Last October, during a visit in Paris, I had the opportunity to have an exclusive interview with Mr. Hammarberg, in which he declared that he had hard evidence for the existence of a CIA prison in Poland. He promised me that if the prosecutors would put in a request, he would hand it over to them. This handover took place in December. After the documents had been obtained and analyzed, the first person to be officially charged, on January 10 this year, was Zbigniew Siemiątkowski, the former head of the Intelligence Agency. The prosecutors’ office accused him of having violated two articles of the Polish criminal code, articles 231 and 124, which, in short, deal with civil servants overstepping their powers and violating international law, by facilitating unlawful imprisonment on prisoners of war and inflicting corporal punishment on them.
According to a joint investigation, in which TVP worked with Wojtek Czuchnowski from Poland’s leading daily newspaper Gazeta Wyborcza, the next person to be indicted would be Zbigniew Siemiątkowski’s deputy, Col. Andrzej Derlatka. Most importantly, the prosecutors were preparing a request to the Head of Parliament to put former Prime Minister Leszek Miller, who is currently the head of one of the opposition parties, before the State Tribunal.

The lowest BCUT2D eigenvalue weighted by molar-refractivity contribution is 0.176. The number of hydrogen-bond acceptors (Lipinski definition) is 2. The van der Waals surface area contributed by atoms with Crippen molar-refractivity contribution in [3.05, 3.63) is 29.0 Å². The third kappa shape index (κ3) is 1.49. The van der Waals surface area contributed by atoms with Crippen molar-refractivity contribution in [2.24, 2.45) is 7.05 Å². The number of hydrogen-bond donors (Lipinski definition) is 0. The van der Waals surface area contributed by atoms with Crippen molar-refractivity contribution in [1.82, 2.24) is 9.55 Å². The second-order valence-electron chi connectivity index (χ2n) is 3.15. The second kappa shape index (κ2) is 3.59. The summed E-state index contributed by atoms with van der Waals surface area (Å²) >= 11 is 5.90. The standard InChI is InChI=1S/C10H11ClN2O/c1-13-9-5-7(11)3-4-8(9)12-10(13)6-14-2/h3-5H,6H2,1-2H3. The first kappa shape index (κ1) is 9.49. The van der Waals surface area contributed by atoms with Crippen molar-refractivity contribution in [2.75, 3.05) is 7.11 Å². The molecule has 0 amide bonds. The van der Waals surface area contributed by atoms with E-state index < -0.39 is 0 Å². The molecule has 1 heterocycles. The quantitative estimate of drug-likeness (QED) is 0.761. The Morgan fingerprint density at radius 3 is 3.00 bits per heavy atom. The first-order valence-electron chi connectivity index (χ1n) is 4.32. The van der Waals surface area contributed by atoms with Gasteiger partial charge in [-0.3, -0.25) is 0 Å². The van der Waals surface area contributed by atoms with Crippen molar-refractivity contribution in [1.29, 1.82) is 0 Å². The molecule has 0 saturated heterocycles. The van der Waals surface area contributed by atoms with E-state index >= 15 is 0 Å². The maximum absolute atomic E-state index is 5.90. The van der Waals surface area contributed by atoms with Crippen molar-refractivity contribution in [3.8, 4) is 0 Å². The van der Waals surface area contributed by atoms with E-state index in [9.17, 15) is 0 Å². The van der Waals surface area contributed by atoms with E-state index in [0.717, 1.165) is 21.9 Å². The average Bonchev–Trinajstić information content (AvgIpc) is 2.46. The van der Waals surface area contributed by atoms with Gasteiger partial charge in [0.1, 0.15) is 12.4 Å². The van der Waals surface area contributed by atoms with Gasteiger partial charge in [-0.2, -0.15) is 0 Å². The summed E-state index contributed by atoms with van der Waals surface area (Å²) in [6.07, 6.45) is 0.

They never got a chance to do this. They did not even get a chance to substantiate the charges against Siemiątkowski in writing. By what appeared, on the surface at least, to be a curious coincidence, the General Prosecutor took the Warsaw-based prosecutors of the case, with immediate effect, without providing any justification. He also transferred the inquiry from Warsaw to Kraków.
This, incidentally, was not the first curious event in this case. A year ago, just when the investigation was picking up speed, the General Prosecutor demoted Robert Majewski, one of the two prosecutors conducting the investigation in Warsaw, by cancelling his role as Deputy Appelate Prosecutor, apparently because he was obliged to concentrate exclusively on this investigation, and was unable to meet all the requirements of his job. The justification was not very convincing, however.